December Young Women Lesson: What is Zion?


City of Zion Taken Up

For the teacher

(link to lesson outline

The word “Zion” has many meanings in our vernacular.  The original Zion was the city of Enoch, whose citizens were so righteous and pure that they were taken up to God’s bosom without tasting death (translated.) Since then, it is used throughout the scriptures to describe “the pure in heart” or to refer to the Lord’s people. It can mean the state of a person’s heart, and the unity of a community. Early Mormon pioneers used the term “Zion” to refer to the place where they could finally gather together and worship God in peace — eventually Utah. Oddly, there sprung up a retail shop, Zion’s Cooperative Mercantile Inc. (ZCMI), a bank – Zions Bank, and a National Park – Zion National Park, all using Zion in the title. (Whether or not they are the pure in heart, I cannot say.) It is also used in the scriptures to refer to Ancient Jerusalem and “New Jerusalem” (in connection with the second coming of Jesus Christ.)

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Guest Post: Wheat and Tares

By: Adrianne  (Knitting enthusiast. Sometimes writer of thoughts.)

Wheat and Tares

A coal has burned into my heart
Tearing more than me apart.
I do not dwell on right or wrong
Most is grey in my life’s song.
But wounded to my brothers bend
Seeking from my sisters,friends.
Wheat from Tares the coal will sift
And maybe that is the coal’s gift.
The Tares will turn with angry shout
And chase away the ones with doubt.
The wheat will reach with open arms
And hold this coal and with me mourn.
Brothers, Sisters friends we’ll be
Regardless of the coal you see.
Unless the tares o’rcome the field
My heart by sheaves of Wheat be healed.

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Guest Post: I know He sent me Angels

Guest Post by Nick

Traducción española/Click for Spanish Translation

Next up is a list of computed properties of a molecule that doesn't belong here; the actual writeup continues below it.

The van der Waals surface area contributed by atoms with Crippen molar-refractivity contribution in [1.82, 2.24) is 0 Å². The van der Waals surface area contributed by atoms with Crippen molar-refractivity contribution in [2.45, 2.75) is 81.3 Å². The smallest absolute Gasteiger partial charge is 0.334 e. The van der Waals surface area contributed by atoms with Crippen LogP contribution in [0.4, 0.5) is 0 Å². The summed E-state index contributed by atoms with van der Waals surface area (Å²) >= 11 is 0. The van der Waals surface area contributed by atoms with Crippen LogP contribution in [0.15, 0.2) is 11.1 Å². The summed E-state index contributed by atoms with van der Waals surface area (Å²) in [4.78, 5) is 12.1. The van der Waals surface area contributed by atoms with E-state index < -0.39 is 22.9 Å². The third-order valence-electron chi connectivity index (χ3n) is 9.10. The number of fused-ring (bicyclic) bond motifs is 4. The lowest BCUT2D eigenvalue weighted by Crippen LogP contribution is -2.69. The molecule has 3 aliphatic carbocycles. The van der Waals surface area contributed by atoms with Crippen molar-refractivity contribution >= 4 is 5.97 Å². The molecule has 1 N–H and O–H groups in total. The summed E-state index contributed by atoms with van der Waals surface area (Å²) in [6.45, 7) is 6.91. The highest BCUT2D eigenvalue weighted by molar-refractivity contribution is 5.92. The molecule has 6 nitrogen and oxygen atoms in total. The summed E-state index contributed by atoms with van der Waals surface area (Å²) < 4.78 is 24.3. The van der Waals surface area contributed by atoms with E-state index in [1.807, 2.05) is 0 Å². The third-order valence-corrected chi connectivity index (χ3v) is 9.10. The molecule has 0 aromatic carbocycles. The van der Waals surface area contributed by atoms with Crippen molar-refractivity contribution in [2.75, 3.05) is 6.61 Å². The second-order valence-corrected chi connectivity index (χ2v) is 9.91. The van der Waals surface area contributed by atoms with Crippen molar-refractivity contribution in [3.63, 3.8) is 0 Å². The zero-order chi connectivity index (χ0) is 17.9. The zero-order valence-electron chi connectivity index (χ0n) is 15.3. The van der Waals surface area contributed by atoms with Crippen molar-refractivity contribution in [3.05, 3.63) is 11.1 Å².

I wouldn’t usually share such a personal experience, but in sight of recent events, I hope my words can bring peace to somebody somewhere. I am a convert to the LDS church. As a young gay man I had the secret hope that it would be “the cure” of my homosexuality. But it wasn’t. Nearly 10 years ago, the elder who taught me went back home to his country and had never been able to return. Until this week.

Little did I know how perfect the timing would be when he said he wanted to meet and hang out. Although I haven’t been very active lately, I do consider myself a mormon, I love church and moreover, I love the gospel. Back when I was 16 I received a strong testimony of Christ and the nature of God and His plan. It brought me peace. But everything fell apart when I came to terms with my sexuality 3 years ago.

My church leaders knew about my sexual orientation, but it wasn’t a big fuss even when they suspected I was in a relationship. The deal breaker was when I started showing support for women ordination in my social media, and questioning some aspects of church history. I was quietly shunned from activity in my ward and somehow I lost the little privilege I still had. I talked to this missionary through the Internet, I opened up my heart and he listened. He didn’t question. He loved.